The next day, inspired by what we had seen, we set off on a motorbike to explore the rest of the island. Once again we were surprised by each turn of the coastal cliff-top road. Forgotten beaches, ocean stacks, huge cliffs and endless jungle surrounding the road.

We had been told that in  the centre of the island was a national park and with it a beautiful view. We took a narrow set of steps up the mountain; the steps became lose paving slabs, the paving slabs disappeared and became dirt and tree roots, the tree roots became rocks, the rocks became ladders.

After about an hour of sweating and walking/climbing up the hill we reached the top. There stood a tower of rusted looking iron. Cautiously  we climbed it (Clare didn’t like the height and I didn’t like the hornets flying around the top) but the view was incredible. No photo could really show the it justice, so I’ll put a video up soon.

GDI Gaurd towerIts a long way down

How to get to Cat Ba Island from Hanoi (Info)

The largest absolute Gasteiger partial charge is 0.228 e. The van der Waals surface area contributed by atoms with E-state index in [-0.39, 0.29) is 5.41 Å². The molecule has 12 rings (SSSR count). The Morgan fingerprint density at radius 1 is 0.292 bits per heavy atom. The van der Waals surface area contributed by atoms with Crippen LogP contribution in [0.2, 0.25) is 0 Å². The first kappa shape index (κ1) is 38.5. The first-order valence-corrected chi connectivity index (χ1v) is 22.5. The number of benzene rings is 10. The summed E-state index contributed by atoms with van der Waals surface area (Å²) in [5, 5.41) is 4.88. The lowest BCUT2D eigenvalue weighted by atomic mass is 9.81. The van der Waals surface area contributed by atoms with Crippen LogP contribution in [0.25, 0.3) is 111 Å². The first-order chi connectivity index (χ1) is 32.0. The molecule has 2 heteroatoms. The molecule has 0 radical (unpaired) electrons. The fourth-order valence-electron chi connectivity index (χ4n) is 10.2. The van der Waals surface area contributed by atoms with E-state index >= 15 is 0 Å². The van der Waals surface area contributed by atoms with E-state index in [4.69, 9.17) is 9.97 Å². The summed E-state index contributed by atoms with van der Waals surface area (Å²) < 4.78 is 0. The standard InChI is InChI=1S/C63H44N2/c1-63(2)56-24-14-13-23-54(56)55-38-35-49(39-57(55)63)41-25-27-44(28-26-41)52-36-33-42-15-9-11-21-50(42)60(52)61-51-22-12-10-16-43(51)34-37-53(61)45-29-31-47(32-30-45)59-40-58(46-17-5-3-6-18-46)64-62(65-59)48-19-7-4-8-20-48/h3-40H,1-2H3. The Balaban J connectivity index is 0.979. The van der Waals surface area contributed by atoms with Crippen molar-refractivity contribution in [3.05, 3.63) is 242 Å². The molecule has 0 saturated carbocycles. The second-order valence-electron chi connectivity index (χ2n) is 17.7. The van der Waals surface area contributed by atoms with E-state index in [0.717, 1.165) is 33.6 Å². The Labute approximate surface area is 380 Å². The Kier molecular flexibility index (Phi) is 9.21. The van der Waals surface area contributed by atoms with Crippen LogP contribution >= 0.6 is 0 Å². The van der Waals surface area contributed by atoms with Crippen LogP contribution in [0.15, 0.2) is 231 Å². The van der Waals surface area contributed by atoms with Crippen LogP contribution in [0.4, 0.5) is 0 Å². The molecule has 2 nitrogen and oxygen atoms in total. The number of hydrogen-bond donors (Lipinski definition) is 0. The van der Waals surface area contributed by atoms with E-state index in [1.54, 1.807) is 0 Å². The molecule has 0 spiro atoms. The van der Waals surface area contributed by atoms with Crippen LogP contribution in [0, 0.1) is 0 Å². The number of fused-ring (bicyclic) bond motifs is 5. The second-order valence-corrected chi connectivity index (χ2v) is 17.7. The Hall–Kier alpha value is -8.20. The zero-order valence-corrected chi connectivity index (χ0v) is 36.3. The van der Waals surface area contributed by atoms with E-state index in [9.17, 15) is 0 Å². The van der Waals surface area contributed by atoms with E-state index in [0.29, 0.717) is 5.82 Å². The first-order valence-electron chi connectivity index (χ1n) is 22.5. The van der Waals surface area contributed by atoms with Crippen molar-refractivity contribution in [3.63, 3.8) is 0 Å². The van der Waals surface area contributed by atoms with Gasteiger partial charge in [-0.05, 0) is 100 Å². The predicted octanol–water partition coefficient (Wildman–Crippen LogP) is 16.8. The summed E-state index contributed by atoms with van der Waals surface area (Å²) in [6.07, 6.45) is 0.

23 Oct

Post with two parts here. 1st info for other travellers, 2nd return to our normal programming

1. Getting to Cat Ba Island from Hanoi

I searched for ages for this information but there seems to be very little on it. So here’s how to do it WITHOUT booking a hideously expensive tour.

Some quick Info:

  • You can go direct from Hanoi’s Loung Yen to Cat Ba Town with one ticket
  • It costs around 190,000 Dong ($10 USD) at time of writing.
  • Ticket price includes coaches and boat.


In Hanoi go to Loung Yen bus station. Ignore anyone asking if you want to go to Halong Bay, just say Cat Ba. In the ticket office (which is pretty modern and well kept) there should be a bus company named Hoang Long, this is the company.

The price of the ticket includes:

  1. Coach- Hanoi –> Hai Phong
  2. Minibus- Hai Phong –> Ferry Port
  3. Boat- Hai Phong Port –> Cai Vieng (Cat Ba Island)
  4. Minibus- Cai Vieng –> Cat Ba Town

It seems complicated but its really well organised and you don’t normally wait in any of the change over places for very long.

Unfortunatley I forgot to take a picture of the depature from Hanoi, so I don’t have all the exact times. But here’s some info from what I remember and from what I wrote down from Cat Ba (24hour clock):